Banks’s joined McDowell’s for the expected meet with McClellan
• Jackson immediately attacked the union division to prevent
further progress for them
• Banks retreated down valley turnpike
• Jackson went east to meet up with Ewell’s division and marched
to Front Royal to overwhelm the Union garrison
• Jackson’s cavalry under Turner Ashby prevented Union cavalry
from getting close enough to knowing what Jackson was doing
• Rebel infantry marched so fast and far in the Campaign that
they became known as “Jackson’s foot cavalry.”
Jackson’s Cavalry became weak and slow
May 25th, Jackson’s army attacked Banks at Winchester
Banks left northward toward the Potomac
Jackson’s army captured, wounded, and killed 3,000 of the
Union men
• Seized wagons, supplies, medicine, guns, and horses
• Jackson was believed to be marching on Washington with
40,000 men
• Lincoln suspends McDowell’s movement towards Richmond and
orders him to send 20,000 men to Strasburg to destroy
Jackson’s force
• Orders Fremont to send 15,000 men from the Alleghenies to the
valley turnpike at Harrisonburg
• Banks was ordered to reorganize and cross the Potomac to stop
Jackson from the north
• Lincolns plan fails due to his generals moving too slowly and not
coordinating their movements
• The Confederates burned the bridges and secured the last one
standing with their men (Port Republic)
• Shield’s men put up a fight against Jackson at Port Republic
which left Jackson’s men tired and bruised which stopped him
from attacking Fremont’s army as planned
• Stonewall Jackson becomes one of the most vital leaders for the
Confederates in the war
• His valley campaign is still studied at military schools to learn
about small armies using geography and mobility to succeed
against larger armies
• Period of one month Jackson’s army of 17,00 men marched
350 miles and fought and won 4 battles against 3 separate
• Competing armies were twice the size of Jackson’s
• McDowell finally joined with McClellan’s forces in March, May,
and June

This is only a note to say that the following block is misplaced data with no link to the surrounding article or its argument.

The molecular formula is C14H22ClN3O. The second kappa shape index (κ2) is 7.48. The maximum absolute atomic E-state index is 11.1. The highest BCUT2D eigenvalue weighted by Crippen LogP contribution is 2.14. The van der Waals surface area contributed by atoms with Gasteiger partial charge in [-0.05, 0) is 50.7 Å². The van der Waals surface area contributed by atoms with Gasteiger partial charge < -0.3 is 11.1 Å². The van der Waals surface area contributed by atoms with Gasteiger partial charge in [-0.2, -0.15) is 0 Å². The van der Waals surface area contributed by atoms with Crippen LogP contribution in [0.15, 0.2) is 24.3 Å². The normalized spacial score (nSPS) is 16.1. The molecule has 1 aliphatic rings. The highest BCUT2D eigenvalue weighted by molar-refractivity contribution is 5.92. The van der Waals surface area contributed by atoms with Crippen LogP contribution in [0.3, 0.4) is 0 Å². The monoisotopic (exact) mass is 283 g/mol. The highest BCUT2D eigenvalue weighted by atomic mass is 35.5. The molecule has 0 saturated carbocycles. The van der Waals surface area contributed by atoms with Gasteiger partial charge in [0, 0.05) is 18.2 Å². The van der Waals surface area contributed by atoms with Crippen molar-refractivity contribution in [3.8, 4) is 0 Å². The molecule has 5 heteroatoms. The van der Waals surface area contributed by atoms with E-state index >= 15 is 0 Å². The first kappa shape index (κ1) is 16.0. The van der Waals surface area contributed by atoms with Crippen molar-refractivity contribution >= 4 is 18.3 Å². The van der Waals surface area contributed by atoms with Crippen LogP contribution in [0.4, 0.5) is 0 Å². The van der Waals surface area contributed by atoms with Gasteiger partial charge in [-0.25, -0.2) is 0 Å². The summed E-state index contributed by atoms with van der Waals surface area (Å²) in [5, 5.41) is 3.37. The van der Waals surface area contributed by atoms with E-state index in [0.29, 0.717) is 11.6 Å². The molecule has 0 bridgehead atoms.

• Three other armies stayed in Shenandoah Valley to defend
against any other of Jackson’s feared attacks
• McClellan believed that if McDowell would have joined his
forces in May, they would have captured Richmond within a
• For the Confederates, Jackson’s campaign accomplished what
Lee and Davis had hoped it would
• Also gave a line of victories in Virginia that gave the
confederates an up rise over the union in level of confidence
• Armies on the peninsula were fighting 6 miles from Richmond
• McClellan’s troops were divided by the Chickahominy
• Orders did not get around to Southern army so attack on
McClellan during storm was not possible
• Sumner came with men and artillery to assist Union
• Confederates had no success on an attempted assault the next
day either
• Confederates were driven back to their starting point at the
road between Seven pines and fair oaks ( battle is called by
both names)
• Battle was uncoordinated and bloody – no strategic
consequences just an impact on commanders
• Most wounded soldiers and dead soldiers would sink in the
muddy, swamp – like, land
• McClellan states his sightings of mangled corpses around the
battlefield saying “ victory has no charms for me when
purchased at such a cost.”
• McClellan did not understand the purpose of soldiers which was
to fight, or die.
• Due to Johnston’s wounding during the battle, Robert E. Lee
takes his place
• South was not excited about Lee due to his lack of achievements
• McClellan described Lee as cautious and weak
• A southern officer states “ his name might be Audacity. He will
take more chances, and take them quicker than any other
general in this country.”
• Lee named his command Army of Northern Virginia
• Planned offensive tactics against McClellan’s larger numbers
• June 12th, he sent J.E.B. Stuart on a cavalry reconnaissance to
find McClellan’s Position
• Stuart succeeds and also rode around McClellan’s army of
100,000for 3 days with his 1,200 men and destroyed supplies
and other union cavalry
• McClellan’s right flank was determined unprotected and
McClellan moves south of the Chickahominy
Fitz-John Porter’s corps of 30,000 was left on the north bank
Lee decides to attack
Lee took the risk of the 70,000 Federals south of the
Chickahominy taking the 25,000 confederates in front of them
• He took the risk knowing McClellan’s faults as a leader
• Third week of June Jackson moved his men in secrecy to a point
north of Richmond to assist Lee
• McClellan complains to Lincoln that he needs more men and
dislikes the lack of reinforcement he receives yet he was given a
total of 35,000 men used for reinforcements since that April
• June 20th, McClellan had 100,000 troops whereas Jackson and
Lee combined had fewer than 90,000